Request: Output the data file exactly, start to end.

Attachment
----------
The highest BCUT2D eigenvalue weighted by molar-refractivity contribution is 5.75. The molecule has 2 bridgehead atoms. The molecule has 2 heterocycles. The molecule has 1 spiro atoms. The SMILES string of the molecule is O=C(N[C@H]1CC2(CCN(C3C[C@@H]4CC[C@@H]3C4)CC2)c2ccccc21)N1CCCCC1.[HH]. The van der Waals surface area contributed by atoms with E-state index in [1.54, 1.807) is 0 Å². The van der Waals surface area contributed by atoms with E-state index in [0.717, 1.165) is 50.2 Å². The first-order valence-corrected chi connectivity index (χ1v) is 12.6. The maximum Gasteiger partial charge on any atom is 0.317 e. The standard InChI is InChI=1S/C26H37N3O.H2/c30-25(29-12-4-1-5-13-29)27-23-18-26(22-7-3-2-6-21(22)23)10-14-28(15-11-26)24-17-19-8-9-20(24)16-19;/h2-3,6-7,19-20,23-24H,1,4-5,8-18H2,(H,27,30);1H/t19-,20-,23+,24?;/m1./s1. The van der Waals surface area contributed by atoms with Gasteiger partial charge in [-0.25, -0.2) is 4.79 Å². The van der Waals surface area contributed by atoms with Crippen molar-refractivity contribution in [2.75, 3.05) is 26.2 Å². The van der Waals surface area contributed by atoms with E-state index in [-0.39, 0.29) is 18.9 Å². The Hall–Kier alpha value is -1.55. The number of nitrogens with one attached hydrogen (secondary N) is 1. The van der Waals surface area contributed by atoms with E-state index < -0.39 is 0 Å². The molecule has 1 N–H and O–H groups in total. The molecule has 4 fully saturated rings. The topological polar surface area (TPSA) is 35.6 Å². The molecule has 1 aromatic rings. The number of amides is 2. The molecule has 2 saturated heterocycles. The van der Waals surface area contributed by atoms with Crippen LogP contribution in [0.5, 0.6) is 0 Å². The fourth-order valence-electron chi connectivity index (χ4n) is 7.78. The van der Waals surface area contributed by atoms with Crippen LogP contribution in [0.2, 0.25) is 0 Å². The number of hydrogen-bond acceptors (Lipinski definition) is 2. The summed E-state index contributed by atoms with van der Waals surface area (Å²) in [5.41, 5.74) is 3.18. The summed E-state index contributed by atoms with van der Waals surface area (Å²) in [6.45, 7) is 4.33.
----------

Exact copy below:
The highest BCUT2D eigenvalue weighted by molar-refractivity contribution is 5.75. The molecule has 2 bridgehead atoms. The molecule has 2 heterocycles. The molecule has 1 spiro atoms. The SMILES string of the molecule is O=C(N[C@H]1CC2(CCN(C3C[C@@H]4CC[C@@H]3C4)CC2)c2ccccc21)N1CCCCC1.[HH]. The van der Waals surface area contributed by atoms with E-state index in [1.54, 1.807) is 0 Å². The van der Waals surface area contributed by atoms with E-state index in [0.717, 1.165) is 50.2 Å². The first-order valence-corrected chi connectivity index (χ1v) is 12.6. The maximum Gasteiger partial charge on any atom is 0.317 e. The standard InChI is InChI=1S/C26H37N3O.H2/c30-25(29-12-4-1-5-13-29)27-23-18-26(22-7-3-2-6-21(22)23)10-14-28(15-11-26)24-17-19-8-9-20(24)16-19;/h2-3,6-7,19-20,23-24H,1,4-5,8-18H2,(H,27,30);1H/t19-,20-,23+,24?;/m1./s1. The van der Waals surface area contributed by atoms with Gasteiger partial charge in [-0.25, -0.2) is 4.79 Å². The van der Waals surface area contributed by atoms with Crippen molar-refractivity contribution in [2.75, 3.05) is 26.2 Å². The van der Waals surface area contributed by atoms with E-state index in [-0.39, 0.29) is 18.9 Å². The Hall–Kier alpha value is -1.55. The number of nitrogens with one attached hydrogen (secondary N) is 1. The van der Waals surface area contributed by atoms with E-state index < -0.39 is 0 Å². The molecule has 1 N–H and O–H groups in total. The molecule has 4 fully saturated rings. The topological polar surface area (TPSA) is 35.6 Å². The molecule has 1 aromatic rings. The number of amides is 2. The molecule has 2 saturated heterocycles. The van der Waals surface area contributed by atoms with Crippen LogP contribution in [0.5, 0.6) is 0 Å². The fourth-order valence-electron chi connectivity index (χ4n) is 7.78. The van der Waals surface area contributed by atoms with Crippen LogP contribution in [0.2, 0.25) is 0 Å². The number of hydrogen-bond acceptors (Lipinski definition) is 2. The summed E-state index contributed by atoms with van der Waals surface area (Å²) in [5.41, 5.74) is 3.18. The summed E-state index contributed by atoms with van der Waals surface area (Å²) in [6.45, 7) is 4.33.